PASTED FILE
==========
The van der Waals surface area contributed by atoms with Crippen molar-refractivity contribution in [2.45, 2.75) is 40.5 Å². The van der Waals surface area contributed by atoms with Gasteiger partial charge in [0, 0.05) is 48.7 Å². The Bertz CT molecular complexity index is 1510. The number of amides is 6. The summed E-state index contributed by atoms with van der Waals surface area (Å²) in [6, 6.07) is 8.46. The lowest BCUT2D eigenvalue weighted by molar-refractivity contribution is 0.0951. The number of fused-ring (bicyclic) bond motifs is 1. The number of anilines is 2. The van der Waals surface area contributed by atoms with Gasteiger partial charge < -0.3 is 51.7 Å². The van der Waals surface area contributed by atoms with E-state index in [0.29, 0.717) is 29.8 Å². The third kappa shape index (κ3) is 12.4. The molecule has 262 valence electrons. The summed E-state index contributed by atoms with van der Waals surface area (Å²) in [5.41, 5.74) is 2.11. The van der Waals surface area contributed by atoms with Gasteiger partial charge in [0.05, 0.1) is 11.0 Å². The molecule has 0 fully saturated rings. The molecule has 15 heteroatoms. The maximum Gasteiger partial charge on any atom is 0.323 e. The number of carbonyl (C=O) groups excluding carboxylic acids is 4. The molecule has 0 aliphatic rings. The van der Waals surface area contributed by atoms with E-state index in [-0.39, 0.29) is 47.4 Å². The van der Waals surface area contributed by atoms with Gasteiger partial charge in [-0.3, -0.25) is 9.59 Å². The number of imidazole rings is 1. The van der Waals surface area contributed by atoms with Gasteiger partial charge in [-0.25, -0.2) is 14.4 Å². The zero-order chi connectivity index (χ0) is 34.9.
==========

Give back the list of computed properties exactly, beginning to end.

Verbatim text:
The van der Waals surface area contributed by atoms with Crippen molar-refractivity contribution in [2.45, 2.75) is 40.5 Å². The van der Waals surface area contributed by atoms with Gasteiger partial charge in [0, 0.05) is 48.7 Å². The Bertz CT molecular complexity index is 1510. The number of amides is 6. The summed E-state index contributed by atoms with van der Waals surface area (Å²) in [6, 6.07) is 8.46. The lowest BCUT2D eigenvalue weighted by molar-refractivity contribution is 0.0951. The number of fused-ring (bicyclic) bond motifs is 1. The number of anilines is 2. The van der Waals surface area contributed by atoms with Gasteiger partial charge < -0.3 is 51.7 Å². The van der Waals surface area contributed by atoms with E-state index in [0.29, 0.717) is 29.8 Å². The third kappa shape index (κ3) is 12.4. The molecule has 262 valence electrons. The summed E-state index contributed by atoms with van der Waals surface area (Å²) in [5.41, 5.74) is 2.11. The van der Waals surface area contributed by atoms with Gasteiger partial charge in [0.05, 0.1) is 11.0 Å². The molecule has 0 fully saturated rings. The molecule has 15 heteroatoms. The maximum Gasteiger partial charge on any atom is 0.323 e. The number of carbonyl (C=O) groups excluding carboxylic acids is 4. The molecule has 0 aliphatic rings. The van der Waals surface area contributed by atoms with E-state index in [-0.39, 0.29) is 47.4 Å². The van der Waals surface area contributed by atoms with Gasteiger partial charge in [-0.3, -0.25) is 9.59 Å². The number of imidazole rings is 1. The van der Waals surface area contributed by atoms with Gasteiger partial charge in [-0.25, -0.2) is 14.4 Å². The zero-order chi connectivity index (χ0) is 34.9.